Finished in 1910 and surviving until 1963, Penn Station was Classical Revival architecture at its most monumental and expressive, designed by the leading Classical Revival firm.
The eagle sculpture from the building survives at a commuter stop on the Long Island Railroad.
A sad commentary on the state of railroads and civic pride in this country 50 years ago.
Built for a Cincinnati industrialist in 1904 and designed by the prominent NYC society architect Bruce Price and the equally prominent Washington,DC society architect Jules Henri de Sibour, this house is strikingly beautiful with its steep Mansard roof, strong visual contrast between the deep red brick walls and white stone quoins, and compact yet soaring massing.
As architecturally impressive as the exterior is, it is outdone by the interior with its rich wood paneling and the sense of movement from space to space, and grand ballroom.
The building is now the Embassy of Columbia’s ambassador’s residence.
De Sibour designed many grand residences in the Embassy Row neighborhood, including 1785 Mass. Ave.,the former headquarters of the National Trust for Historic Preservation. (photograph by (c) Bill Lebovich,2016)
Designed by Jules Henri deSibour, one of Washington,DC’s finest architects of the early 20th century, 1785 was home to Andrew Mellon when he was Secretary of Treasury. It is believed he occupied the entire top floor. The British Art Dealer Lord Duveen rented the floor below and displayed his art collection. He invited Mellon to view it and the approach worked. Mellon bought the collection, which became the basis of National Gallery of Art.
The building was the headquarters of the National Trust for Historic Preservation. As the Trust was selling the building, the Trust hired me to photograph the building for the HABS Collection at the Library of Congress. I took more than 200 4 x5 black and white archival processed negatives and an archival print of each negative.
The American Enterprise Institute bought the building, joining Brookings, John Hopkins,and Carnegie Institute as some of the think tanks along this section of Massachusetts Ave., between 17th and 18th Streets.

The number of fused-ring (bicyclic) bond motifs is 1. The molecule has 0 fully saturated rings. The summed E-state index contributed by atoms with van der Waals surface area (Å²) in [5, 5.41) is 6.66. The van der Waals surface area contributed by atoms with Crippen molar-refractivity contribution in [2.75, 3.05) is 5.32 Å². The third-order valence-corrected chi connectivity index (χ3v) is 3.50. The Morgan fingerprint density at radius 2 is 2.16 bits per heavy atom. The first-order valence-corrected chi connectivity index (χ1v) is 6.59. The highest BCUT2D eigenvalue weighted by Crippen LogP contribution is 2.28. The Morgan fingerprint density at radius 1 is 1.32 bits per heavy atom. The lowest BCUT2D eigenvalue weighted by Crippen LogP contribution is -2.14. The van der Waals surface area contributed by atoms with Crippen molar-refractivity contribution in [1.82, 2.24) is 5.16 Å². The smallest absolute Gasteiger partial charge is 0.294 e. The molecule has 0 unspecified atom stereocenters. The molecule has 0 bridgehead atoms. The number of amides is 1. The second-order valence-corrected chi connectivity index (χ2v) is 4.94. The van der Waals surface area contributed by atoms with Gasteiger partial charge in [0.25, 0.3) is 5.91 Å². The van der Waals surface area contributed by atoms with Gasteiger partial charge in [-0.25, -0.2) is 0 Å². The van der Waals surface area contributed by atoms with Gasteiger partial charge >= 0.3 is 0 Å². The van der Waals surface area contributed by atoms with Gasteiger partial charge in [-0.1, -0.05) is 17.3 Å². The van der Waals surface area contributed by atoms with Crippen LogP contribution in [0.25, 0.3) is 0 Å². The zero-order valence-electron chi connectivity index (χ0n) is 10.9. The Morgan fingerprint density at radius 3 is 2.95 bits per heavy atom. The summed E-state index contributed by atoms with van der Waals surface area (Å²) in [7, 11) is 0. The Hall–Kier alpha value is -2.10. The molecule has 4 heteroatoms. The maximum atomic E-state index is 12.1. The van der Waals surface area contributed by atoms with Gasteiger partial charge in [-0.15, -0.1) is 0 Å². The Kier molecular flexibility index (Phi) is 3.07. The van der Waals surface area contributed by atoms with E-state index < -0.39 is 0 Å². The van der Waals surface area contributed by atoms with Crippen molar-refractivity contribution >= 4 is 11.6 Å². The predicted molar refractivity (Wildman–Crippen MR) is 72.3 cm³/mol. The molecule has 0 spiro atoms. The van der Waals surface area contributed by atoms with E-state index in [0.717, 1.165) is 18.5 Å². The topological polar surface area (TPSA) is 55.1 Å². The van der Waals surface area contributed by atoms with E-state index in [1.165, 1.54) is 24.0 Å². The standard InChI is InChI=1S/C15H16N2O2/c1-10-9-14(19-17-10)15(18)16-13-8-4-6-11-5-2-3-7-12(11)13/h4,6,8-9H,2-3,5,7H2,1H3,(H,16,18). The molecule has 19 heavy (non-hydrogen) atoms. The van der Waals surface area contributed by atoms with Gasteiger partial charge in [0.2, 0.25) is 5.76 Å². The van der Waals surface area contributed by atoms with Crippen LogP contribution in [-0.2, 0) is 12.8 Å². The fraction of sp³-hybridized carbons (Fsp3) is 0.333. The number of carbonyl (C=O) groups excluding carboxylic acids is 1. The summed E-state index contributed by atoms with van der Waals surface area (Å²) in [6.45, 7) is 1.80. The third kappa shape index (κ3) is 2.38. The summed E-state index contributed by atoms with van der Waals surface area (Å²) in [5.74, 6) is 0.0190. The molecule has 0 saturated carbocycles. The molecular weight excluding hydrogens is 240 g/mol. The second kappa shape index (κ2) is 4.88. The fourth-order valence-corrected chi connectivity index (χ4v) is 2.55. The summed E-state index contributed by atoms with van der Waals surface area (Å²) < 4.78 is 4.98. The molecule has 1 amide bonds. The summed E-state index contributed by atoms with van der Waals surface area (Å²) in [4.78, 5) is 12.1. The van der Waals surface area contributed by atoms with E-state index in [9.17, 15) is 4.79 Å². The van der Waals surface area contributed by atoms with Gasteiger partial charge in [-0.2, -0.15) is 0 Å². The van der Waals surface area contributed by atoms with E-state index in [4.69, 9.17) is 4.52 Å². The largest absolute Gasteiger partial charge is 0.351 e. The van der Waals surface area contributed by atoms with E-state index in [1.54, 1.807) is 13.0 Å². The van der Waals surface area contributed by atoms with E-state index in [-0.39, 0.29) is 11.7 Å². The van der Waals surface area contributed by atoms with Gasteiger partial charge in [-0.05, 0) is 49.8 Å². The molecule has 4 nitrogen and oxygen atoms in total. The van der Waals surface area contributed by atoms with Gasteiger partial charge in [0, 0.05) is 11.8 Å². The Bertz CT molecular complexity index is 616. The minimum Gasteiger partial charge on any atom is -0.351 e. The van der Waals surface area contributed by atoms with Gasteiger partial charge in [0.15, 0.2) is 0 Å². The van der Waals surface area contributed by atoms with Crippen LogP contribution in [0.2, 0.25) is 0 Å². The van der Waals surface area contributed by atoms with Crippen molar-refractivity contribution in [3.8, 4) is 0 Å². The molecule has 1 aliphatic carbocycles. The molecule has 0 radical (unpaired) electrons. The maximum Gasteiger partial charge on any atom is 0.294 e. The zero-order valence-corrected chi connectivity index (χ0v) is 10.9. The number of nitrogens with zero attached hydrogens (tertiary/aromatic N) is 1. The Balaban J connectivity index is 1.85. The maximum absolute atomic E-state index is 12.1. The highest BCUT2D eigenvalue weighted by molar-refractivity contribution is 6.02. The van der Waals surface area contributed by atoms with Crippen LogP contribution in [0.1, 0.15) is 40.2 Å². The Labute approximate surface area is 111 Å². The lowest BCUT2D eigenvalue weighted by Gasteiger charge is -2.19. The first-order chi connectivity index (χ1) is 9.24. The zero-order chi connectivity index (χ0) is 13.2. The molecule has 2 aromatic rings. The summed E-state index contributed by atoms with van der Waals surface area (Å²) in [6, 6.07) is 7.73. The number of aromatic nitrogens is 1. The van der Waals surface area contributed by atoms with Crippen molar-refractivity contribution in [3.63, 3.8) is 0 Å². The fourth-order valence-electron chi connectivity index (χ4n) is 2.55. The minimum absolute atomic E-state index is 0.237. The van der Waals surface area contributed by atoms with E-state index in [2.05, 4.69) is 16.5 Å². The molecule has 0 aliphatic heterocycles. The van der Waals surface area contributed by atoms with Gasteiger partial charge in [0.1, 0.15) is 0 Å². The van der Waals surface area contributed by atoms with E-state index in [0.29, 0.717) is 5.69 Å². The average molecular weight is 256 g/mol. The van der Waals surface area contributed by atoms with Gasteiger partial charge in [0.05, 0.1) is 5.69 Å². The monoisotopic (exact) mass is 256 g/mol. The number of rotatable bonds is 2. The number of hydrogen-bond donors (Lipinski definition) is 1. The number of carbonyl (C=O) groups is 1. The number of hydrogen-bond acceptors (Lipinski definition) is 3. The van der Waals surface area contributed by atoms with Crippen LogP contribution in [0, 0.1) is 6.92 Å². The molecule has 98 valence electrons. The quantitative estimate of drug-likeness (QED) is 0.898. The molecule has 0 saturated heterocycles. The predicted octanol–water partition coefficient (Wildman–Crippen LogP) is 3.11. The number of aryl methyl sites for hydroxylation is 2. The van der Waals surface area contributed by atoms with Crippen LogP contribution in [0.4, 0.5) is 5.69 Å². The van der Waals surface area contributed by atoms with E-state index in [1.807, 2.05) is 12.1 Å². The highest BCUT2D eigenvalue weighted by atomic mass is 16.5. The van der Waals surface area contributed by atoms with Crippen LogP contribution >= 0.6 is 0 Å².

The first photo (black and white) is from April 2014. The second photo is from November 2016.
35mm,digital, and 4 x 5 film
Embassy Row, November 12,2016 early afternoon.
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Designed by famous Chicago architect Daniel Burnham, and completed in 1902, Flatiron (originally Fuller) Building is one of the best known buildings in American architectural history. Burnham succeeded in using 19th century classical revival architectural style to decorate a 20th century engineering wonder. In lesser hands, it would have looked like a wedding cake on drugs.
Designed by Jules Henri de Sibour, an American architect who studied at Yale,but had a French father and was born in France. Much of the best early 20th century buildings in downtown DC, and along Massachusetts Ave near DuPont Circle, and his country club in Chevy Chase,MD were the work of de Sibour,who died relatively young in 1938.
This photo is of the chimney cap at the south end of the Mass. Ave. facade. Almost all his buildings look like they would have been equally comfortable along any Parisian boulevard.
He was also a jock and clubman at Yale.
Adjacent to Union Station, also by Burnham,the Post Office and its neighbor form two blocks of powerfully monumental Beaux Arts Buildings of the early 20th century. 1st photo:Post Office, now National Postal Museum (part of Smithsonian); 2nd photo: Union Station
(c)Bill Lebovich,all rights reserved,2014